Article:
SHIRLEY -- Recycling is a good thing. Good for the environment, anyway, removing tons of recyclable and in some cases nonbiodegradable materials from landfills.
But for the town, which implemented a pay-per-bag program for weekly trash pickup several years ago that includes curbside recycling pickup every other week as part of the package, there's a point when it can be too much of a good thing, according to the Board of Health. The board discussed a case in point at its monthly meeting Monday night.
Take the numerous 35-gallon barrels parked in front of Lucille Lindley's residence on Longley Road every recycling day, for example. So many and on such a consistent basis that health board members took notice and asked Lindley to come in and explain.
At issue would be whether the residence might house an unregistered home business or if the homeowners might be trucking in recycling from an off-site business or some other source, such as a resident or residents in another town that doesn't offer free recycling.
None of the above, according to Lindley, who attended the recent health board meeting with her house mate, a man she called John who declined to sign the meeting register.
"We asked you to come in to talk about the large amount of recyclables you put out," Chairman Joseph Howlett said. He sketched how the pay-per-bag system works and explained why the board is concerned.
Lindley said the recycling she puts out is mostly other people's litter. "We pick it up from the roadside," she said. Asked where, she said it came from "all over town."
Citing "heavy traffic" on Longley Road in particular, including a lot of trucks, Lindley said her property has "a lot of frontage." If she and her companion didn't pick up the stuff folks fling from passing cars or drop by the roadside, such as plastic water bottles, small "nips" from the package store and other items, "it would stay there" until the annual spring cleanup day, she said.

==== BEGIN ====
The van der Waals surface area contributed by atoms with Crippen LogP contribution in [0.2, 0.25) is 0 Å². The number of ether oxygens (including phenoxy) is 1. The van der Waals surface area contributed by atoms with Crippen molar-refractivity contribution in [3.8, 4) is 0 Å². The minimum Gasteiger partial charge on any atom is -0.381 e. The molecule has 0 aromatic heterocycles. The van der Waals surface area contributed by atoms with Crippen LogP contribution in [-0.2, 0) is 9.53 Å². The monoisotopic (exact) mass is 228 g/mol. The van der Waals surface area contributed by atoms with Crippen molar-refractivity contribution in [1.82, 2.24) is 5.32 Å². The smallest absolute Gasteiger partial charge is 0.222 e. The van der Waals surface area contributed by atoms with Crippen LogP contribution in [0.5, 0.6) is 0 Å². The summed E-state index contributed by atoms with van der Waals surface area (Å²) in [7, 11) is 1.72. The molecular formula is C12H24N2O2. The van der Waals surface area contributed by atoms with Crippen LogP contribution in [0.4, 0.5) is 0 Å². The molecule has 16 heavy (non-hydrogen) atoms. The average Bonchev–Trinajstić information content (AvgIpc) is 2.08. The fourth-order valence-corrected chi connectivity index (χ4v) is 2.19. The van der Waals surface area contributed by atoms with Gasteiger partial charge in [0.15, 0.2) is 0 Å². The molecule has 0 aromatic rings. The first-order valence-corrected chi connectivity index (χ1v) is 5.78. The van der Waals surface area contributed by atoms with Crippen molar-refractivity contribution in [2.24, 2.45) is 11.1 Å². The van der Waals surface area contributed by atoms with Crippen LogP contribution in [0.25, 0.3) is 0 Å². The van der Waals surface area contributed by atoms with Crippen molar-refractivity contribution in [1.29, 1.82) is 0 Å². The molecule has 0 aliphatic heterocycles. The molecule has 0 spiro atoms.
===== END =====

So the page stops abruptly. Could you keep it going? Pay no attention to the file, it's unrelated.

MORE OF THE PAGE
Howlett conceded that there's no roadside cleanup crew in Shirley.
But member Donald Farrar was skeptical of the notion that discarded roadside recyclables could account for all those barrels, up to 15 at a time, in some instances.
He also debunked a misconception that Lindley, John and a couple that came to support her had apparently come in with that recycling generates revenue for the town.
The opposite is true, Farrar said. Instead of being paid for paper and cardboard, for example, which once brought in about $20 a ton, a diminished New England market has shifted the paradigm. Now, communities pay for recycling, one way or another.
Here, the trash hauler the town contracts with rolls it in with trash pickup, and the incentive works. People are recycling more and throwing away less. That's good for the planet, but there's a financial downside for the town.
At some point, the balance tips. If the town doesn't make enough money from the pay-as-you-throw system to cover the cost of roadside trash pickup and recycling, "we might have to get out of the business," Farrar said.
Or ask Town Meeting to offset the cost, member Jackie Esielionis said.
Ironically, the town is receiving an award for the percentage of recycling it has achieved since the pay-per-bag system was implemented.
In any case, board members agreed that in the future, they might limit the number of containers each household puts out on recycling day, say two 35-gallon trash bins. In the meantime, they'll continue monitoring the roadside output at 44 Longley Road.